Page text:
Bay Fishing with Strike Indicators

Discussion in 'Fly Fishing' started by CraigSmith, Mar 25, 2019.

  1. CraigSmith

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    Since it came up in the Sutherland Thread: Another excerpt from an article I wrote last year:

    Strike Indicators for Bay Fishing

    By Craig Smith

    I admit it, I like fishing bobbers. For me, there is some sort of thrill that comes from seeing a bobber dip below the surface, pulled down by a fish fooled by my offering. It also takes me briefly back to my youth, fishing for panfish with worms or minnows suspended under bobber.

    Although a fly fishing strike indicator can be any sort of item or contrasting color that is on or part of your fly line and leader system, the most common indicators are variants of traditional bobbers (I like to refer to them as “bobicators”). The use of strike indicators is commonly associated with trout fishing in streams and lakes, but they can be used in other situations and for other species as well. Though rarely used in saltwater fishing, in fact I have seen no other writings on the use of floating indicators in saltwater fishing, there is an application for their use on our local bays.

    Aside from providing a visual indication that a fish has been fooled by your offering, an indicator can be used for other purposes when angling our bays. The principle use is to employ a floating indicator, essentially a bobber, to suspend a fly so that can go no deeper than the distance between the indicator and the fly. This can be a useful tactic when fishing in shallow water where a sinking line will have you on the bottom in no time unless you use a fast retrieve. Sometime even the fastest retrieve you can manage won’t keep your fly off the bottom. You set the indicator so that the fly, when suspended vertically below the indicator, is right off the bottom or the top of the eel grass. When the fly is directly below the indicator, you can reach depths in the 4 to 8 foot range that are otherwise very difficult to reach with a floating line. In shallower water you can keep your fly off the bottom. Unlike when fishing midge pupae or nymphs under an indicator in a lake for trout, when fishing in the bays you do want to retrieve the line after making your cast. By making a slow, stop and go retrieve, the fly will move up and down in the water column seductively as it gets closer to you. The longer and faster you make each pull on the retrieve, the higher in the water column the fly will move. The longer you pause, the deeper the fly will fall. Sometimes short quick twitching motions will draw a strike. When using this technique, it pays to vary the retrieve to see what works. Don’t forget to keep your eyes on the indicator and set the hook when it dives under.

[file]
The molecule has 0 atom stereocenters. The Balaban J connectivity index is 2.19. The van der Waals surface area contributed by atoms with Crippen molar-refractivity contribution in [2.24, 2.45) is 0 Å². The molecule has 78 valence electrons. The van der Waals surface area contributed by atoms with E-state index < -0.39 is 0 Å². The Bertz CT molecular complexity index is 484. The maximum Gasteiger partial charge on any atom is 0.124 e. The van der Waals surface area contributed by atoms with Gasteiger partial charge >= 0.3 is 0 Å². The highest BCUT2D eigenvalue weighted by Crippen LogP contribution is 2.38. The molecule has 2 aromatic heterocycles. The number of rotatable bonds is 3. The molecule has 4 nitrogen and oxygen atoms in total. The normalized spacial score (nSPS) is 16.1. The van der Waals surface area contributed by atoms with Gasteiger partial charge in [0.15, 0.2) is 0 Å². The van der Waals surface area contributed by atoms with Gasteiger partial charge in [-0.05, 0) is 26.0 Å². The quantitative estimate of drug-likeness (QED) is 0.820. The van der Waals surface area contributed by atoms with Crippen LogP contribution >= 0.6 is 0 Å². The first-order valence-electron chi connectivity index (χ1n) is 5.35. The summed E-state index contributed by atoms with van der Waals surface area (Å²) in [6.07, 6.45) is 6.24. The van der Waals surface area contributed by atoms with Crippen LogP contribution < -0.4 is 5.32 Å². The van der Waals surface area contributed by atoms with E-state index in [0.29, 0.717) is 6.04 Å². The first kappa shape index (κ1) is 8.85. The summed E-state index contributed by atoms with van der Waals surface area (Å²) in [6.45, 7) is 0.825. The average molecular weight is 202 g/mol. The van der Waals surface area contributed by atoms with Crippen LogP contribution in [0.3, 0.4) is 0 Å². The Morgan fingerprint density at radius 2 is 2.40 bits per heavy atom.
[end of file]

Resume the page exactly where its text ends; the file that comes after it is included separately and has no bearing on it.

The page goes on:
This is one method of subsurface fishing where the strip set is less effective. That is because the angle created by the fly hanging from the indicator means you do not have a straight-line connection to the fly. So, you need to pull the slack out to set the hook. I keep my rod tip pointed at the indicator. When it goes under I set by rapidly lifting the rod while simultaneously pulling with the line hand. This is effectively combining a trout type set with a strip set in the same motion. Do keep your hooks sharp. Our local saltwater fish have harder mouths than trout. Because the rod bends with setting the hook, it is more difficult to get a good hook set and dull hooks will work against you.

    The ideal indicators to use are large, buoyant indicators like Thingamabobbers, Under-cators, or large foam indicators that are easy to reposition on the leader. It is best to use an indicator large enough to suspend your fly, but its ok if the indicator is pulled under a bit by the weight of the fly.